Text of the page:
“We have failed to impose sufficient costs,” he said in a speech at the Atlantic Council.

He warned that Russia “has used old and new forms of aggression to undermine our open societies.” McMaster offered the examples of the use of a nerve agent to poison a former spy in Britain, allegedly carried out by Russia, and cyber attacks on the U.S.

McMaster noted that Trump expelled Russian diplomats in response to the nerve agent attack and said that the President has offered harsh words for Russia.

“Russian aggression is strengthening our resolve and our confidence,” McMaster said, but he added that the U.S. and its allies must do more to combat Russian threats.

McMaster’s comments came after Trump on Tuesday afternoon claimed that “nobody’s been tougher on Russia than” he has. The President also said that he may develop a good relationship with Russian President Vladimir Putin and that it would be “a good thing.”

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Michael Avenatti, the attorney representing porn actress Stormy Daniels in her lawsuit against President Donald Trump and his longtime personal attorney Michael Cohen, on Monday asked the Treasury Department to release information it has on a suspicious activity report (SAR) regarding Cohen’s payment to Daniels.

As part of the hush agreement Daniels signed barring her from talking about her alleged relationship with Trump, Cohen paid her $130,000 through a business he set up, Essential Consultants, LLC. The Wall Street Journal reported last month that the bank Cohen used to make the payment, First Republic Bank, flagged the transaction as suspicious.

Avenatti noted the Wall Street Journal report in his letter to Treasury Secretary Steve Mnuchin and that the report was filed to the Financial Crimes Enforcement Network, a bureau within the Treasury Department.

He said that information on the suspicious activity flagged by First Republic Bank would be helpful in the lawsuit, in which Daniels alleges that the payment amounted to an illegal campaign contribution to Trump’s presidential campaign. Avenatti noted that if Cohen’s payment had nothing to do with Trump, as Cohen has claimed, then releasing the information should not be an issue.

“Indeed, if the payment was made as innocently as Mr. Cohen has suggested, there should be no objection to the prompt release of the SAR,” Avenatti wrote.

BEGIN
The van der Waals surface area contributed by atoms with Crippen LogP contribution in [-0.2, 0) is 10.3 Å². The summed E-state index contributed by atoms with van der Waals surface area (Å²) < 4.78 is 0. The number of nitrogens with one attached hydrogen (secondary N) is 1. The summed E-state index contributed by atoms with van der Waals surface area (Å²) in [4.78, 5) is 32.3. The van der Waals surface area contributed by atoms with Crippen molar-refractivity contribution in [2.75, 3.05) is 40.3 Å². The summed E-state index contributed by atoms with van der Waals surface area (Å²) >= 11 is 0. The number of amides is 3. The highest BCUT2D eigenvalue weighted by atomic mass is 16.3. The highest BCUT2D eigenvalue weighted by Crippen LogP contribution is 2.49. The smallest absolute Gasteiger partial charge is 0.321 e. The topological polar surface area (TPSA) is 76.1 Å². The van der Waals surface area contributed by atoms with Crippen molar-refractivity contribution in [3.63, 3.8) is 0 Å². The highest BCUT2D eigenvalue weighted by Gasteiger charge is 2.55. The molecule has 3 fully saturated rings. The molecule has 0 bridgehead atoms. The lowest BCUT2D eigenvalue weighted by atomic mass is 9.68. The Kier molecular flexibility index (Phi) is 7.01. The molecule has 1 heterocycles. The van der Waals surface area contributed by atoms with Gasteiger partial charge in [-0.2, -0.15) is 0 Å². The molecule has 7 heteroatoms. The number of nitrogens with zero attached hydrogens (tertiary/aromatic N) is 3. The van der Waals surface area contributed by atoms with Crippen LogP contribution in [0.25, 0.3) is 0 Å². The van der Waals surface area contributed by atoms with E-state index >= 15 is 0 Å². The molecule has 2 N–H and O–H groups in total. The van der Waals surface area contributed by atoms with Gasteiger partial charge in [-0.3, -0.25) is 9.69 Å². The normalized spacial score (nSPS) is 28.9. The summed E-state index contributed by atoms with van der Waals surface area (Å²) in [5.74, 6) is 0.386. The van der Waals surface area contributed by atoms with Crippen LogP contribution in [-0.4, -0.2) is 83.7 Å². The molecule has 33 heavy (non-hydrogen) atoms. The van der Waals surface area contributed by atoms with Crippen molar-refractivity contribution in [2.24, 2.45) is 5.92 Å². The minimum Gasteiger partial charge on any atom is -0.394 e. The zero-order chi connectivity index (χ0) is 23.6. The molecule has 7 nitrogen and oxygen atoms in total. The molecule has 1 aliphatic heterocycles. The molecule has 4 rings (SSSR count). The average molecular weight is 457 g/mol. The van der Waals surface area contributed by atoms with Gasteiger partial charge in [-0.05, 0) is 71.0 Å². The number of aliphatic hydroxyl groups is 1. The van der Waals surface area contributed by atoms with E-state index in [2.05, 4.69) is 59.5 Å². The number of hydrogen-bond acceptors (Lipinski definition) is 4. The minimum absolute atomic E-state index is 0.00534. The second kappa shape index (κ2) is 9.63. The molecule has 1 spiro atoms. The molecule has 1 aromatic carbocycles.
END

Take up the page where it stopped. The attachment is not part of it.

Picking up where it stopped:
Avenatti asked the Treasury department to release the report and any related documents by April 11.

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Special counsel Robert Mueller told attorneys for President Donald Trump in early March that Trump is a subject of the Russia probe but is not considered a criminal target, the Washington Post reported Tuesday night, citing three people familiar with the discussions.

Mueller gave that assessment to Trump’s lawyers during a discussion about a possible interview with Trump and told Trump’s attorneys that he needs to interview the President, according to the Washington Post. Though Mueller said at the time that Trump is not a criminal target, meaning that there is not enough evidence to support criminal charges, there’s the possibility the assessment could change after Trump talks with investigators.

The special counsel also told Trump’s legal team that he is preparing a report on the President’s actions while in office and possible obstruction of justice, the Washington Post reported. The special counsel would prepare separate reports on other aspects of the investigation, per the Post.

Trump has said that he is willing to talk with special counsel office investigators, and debate over the issue caused tension on his legal team. John Dowd left Trump’s legal team after arguing that Trump should refuse an interview, while Trump and other lawyers on the team have pushed for Trump to sit for the interview.

Read the full report at the Washington Post.